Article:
500 Tacos: Serranos

 
 
A taco a day for 2015 — and then some
 
Serranos
1111 Red River St. in Symphony Square (map), 512-322-9080, 4 more locations at www.serranos.com
Hours: 11am-10pm Sun-Thu; 11am-11pm Fri-Sat
 
By Mike Sutter | © Fed Man Walking | 06.01.15
 
My confession: I used to be a talk radio junkie. I’m better now, but those angry times did have one bright spot: The commercials for Serranos starring the late radio legend Cactus Pryor. In his mellifluous Austin baritone, he’d banter with Serranos owner Adam Gonzales, who sounded like Uncle Cactus’ aw-shucks nephew. The best part was when he called the old man “Nopalito.” It was innocent comic theater, a taste of old Austin congeniality to break up the xenophobic ranting that passes for public debate. Nestled into an oak grove in a compound with more limestone than a Spanish mission, the Serranos at Symphony Square is its own piece of old Austin theater, a place where you can imagine Cactus still holding court. Thermostrockimortimer.
 
The taco: Beef fajita
The smoke flavor suggested by the mesquite perfume that sometimes drifts over Symphony Square is barely apparent in lunchtime fajitas, although they bear other signs of the fire: a consistent mahogany sear and an interior in gradients from the pink of medium-rare to the steely gray of well done. It’s proper skirt steak, a sturdy balance of fat and lean, toughness and yield. But that’s it — no grilled onions, no charred peppers, nothing but chopped lettuce and tomato to sharpen the flavors and loosen up its leathery tortilla wrap. ($9.95 for two with rice and beans from 11am-3pm Mon-Fri)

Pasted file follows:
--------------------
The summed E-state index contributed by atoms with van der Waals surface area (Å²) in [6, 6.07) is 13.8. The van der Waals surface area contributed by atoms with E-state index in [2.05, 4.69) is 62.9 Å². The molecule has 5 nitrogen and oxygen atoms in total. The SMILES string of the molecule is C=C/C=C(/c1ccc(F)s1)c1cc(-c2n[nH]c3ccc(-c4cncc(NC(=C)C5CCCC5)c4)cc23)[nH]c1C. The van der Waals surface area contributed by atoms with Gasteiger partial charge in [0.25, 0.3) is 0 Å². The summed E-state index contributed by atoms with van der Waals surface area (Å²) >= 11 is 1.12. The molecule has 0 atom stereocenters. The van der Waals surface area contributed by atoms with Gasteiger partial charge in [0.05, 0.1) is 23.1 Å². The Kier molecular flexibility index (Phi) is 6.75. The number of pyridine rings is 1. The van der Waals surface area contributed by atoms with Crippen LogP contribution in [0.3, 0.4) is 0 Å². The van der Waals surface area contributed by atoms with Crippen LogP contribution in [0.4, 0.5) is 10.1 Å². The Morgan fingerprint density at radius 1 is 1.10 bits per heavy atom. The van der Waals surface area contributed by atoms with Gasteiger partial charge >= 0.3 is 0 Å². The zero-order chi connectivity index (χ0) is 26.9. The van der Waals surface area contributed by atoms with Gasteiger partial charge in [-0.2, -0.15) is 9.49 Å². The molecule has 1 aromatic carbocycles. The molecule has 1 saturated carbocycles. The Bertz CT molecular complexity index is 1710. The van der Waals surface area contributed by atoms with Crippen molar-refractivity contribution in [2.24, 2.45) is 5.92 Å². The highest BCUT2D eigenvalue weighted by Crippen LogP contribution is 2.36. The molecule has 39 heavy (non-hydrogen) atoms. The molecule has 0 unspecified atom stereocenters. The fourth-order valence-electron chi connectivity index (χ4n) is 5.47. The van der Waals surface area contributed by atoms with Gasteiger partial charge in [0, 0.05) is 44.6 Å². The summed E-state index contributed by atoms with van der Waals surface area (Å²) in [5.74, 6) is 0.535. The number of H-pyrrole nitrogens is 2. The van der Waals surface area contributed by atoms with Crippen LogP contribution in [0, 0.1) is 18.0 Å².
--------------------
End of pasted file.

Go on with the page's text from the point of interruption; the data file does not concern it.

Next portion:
Carnitas: We can’t live by beef alone. That’s why they invented pork. Serranos’ “Tulum” taco is salty, shredded carnitas with onions, avocado and a sloppy chop of cilantro stems and leaves. But mostly stems. A robust corn tortilla almost saved this one. Almost. ($4 a la carte)
 Tortillas: Serranos makes its own flour and corn tortillas. The flour’s more oil, toughness and taffy than fluff. The corn packs big maíz flavor, but it’s as thick and stiff as a retired gymnast.
 Salsa: A wet salsa fresca with a good balance of pepper, tomato and onion comes with a thicker, warmer and crunchier class of tortilla chip.
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The 500 Tacos Project
 
 
(Photos by Mike Sutter © Fed Man Walking)